Leaked emails shine rare light on Stratfor

By Raphael Satter

Associated Press

Published: Tuesday, Feb. 28 2012 12:00 a.m. MST

Bobby Inman, former director of the National Security Agency and former deputy director of the Central Intelligence Agency, called Stratfor's paid intelligence service competent and said the company has delivered "high-quality" analysis in the past.

Inman said Monday that the leaked list of clients would almost "certainly be damaging" to Stratfor's business for now.

"If you think who might find that information useful, it would be a competitor out there looking for clients," he said.

Some clients are already facing questions. Among the emails are reports apparently compiled for The Dow Chemical Co. on activists who have targeted the company over its links to the Bhopal gas leak disaster, which killed thousands of Indians and spawned a long-running legal battle.

Dow said in a written statement that "major companies are often required to take appropriate action to protect their people and safeguard their facilities," adding that it operated within the law.

Coca-Cola also defended reaching out to Stratfor before the 2010 Olympics, releasing a statement Monday that read, "''We consider it prudent to monitor for protest activities at any major event we sponsor, as such activities may affect our partners, customers, consumers or employees."

How WikiLeaks got the company's emails remains unclear. Assange refused to answer questions about the matter Monday, but Stratfor said the messages appeared to be the same ones stolen by hackers in December. That breach, claimed by the Internet activist group Anonymous, ravaged the company's servers and led to the disclosure of thousands of credit card numbers and other information.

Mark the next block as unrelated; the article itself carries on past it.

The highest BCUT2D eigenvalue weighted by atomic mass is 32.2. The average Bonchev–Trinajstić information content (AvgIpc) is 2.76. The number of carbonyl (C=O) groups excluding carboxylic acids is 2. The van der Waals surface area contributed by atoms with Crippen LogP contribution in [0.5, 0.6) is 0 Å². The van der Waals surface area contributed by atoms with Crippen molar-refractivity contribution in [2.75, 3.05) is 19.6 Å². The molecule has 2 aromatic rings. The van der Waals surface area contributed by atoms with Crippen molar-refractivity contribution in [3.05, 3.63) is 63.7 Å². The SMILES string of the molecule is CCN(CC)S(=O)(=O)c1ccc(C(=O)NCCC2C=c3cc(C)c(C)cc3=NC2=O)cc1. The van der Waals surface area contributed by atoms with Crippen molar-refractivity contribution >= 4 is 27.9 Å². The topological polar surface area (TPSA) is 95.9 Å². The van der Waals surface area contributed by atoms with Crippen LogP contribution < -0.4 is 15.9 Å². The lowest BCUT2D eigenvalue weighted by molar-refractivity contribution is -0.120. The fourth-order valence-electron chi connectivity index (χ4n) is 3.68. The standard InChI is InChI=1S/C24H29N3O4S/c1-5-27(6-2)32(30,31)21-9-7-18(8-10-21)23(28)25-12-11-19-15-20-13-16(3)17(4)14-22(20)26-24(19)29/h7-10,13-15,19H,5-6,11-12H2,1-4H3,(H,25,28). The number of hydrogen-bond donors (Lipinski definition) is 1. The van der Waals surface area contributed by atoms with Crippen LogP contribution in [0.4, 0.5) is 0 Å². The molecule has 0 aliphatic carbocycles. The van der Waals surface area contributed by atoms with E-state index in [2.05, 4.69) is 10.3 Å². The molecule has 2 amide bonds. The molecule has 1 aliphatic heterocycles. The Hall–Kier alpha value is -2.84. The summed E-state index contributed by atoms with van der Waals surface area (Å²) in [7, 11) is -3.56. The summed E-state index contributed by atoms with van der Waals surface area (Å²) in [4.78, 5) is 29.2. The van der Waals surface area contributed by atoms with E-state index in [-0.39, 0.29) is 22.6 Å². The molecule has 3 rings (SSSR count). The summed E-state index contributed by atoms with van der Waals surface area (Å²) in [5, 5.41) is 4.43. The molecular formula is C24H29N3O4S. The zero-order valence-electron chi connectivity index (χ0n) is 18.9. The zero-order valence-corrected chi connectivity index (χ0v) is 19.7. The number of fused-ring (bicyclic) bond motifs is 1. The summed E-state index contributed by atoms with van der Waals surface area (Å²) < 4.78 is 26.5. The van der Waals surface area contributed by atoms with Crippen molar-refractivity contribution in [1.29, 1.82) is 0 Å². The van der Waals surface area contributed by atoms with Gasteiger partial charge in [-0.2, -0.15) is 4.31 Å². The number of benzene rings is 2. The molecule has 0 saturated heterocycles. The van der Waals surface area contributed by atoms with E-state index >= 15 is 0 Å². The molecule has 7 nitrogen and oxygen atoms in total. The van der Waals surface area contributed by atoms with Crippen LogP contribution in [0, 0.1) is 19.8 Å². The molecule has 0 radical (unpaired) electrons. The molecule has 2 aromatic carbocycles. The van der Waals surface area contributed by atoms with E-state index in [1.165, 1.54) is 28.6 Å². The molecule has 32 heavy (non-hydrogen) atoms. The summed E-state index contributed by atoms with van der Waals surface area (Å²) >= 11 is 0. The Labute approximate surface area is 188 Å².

Wired magazine quoted an unnamed member of Anonymous as saying that the stolen data had been transferred to WikiLeaks, which allegedly acknowledged receiving the transfer using a coded message on Twitter. Anonymous appeared to confirm that account, pointing to the cryptic message "rats for donavon," which WikiLeaks posted Dec. 30.

Several media groups, including Rolling Stone magazine and German broadcaster NDR, said they have been offered advance access to the emails and will publish stories based on the documents if appropriate.

Satter reported from London. Associated Press writers Cassandra Vinograd in London and David Rising in Berlin contributed to this report.

Raphael Satter can be reached at: http://twitter.com/razhael

Cassandra Vinograd can be reached at: http://twitter.com/CassVinograd

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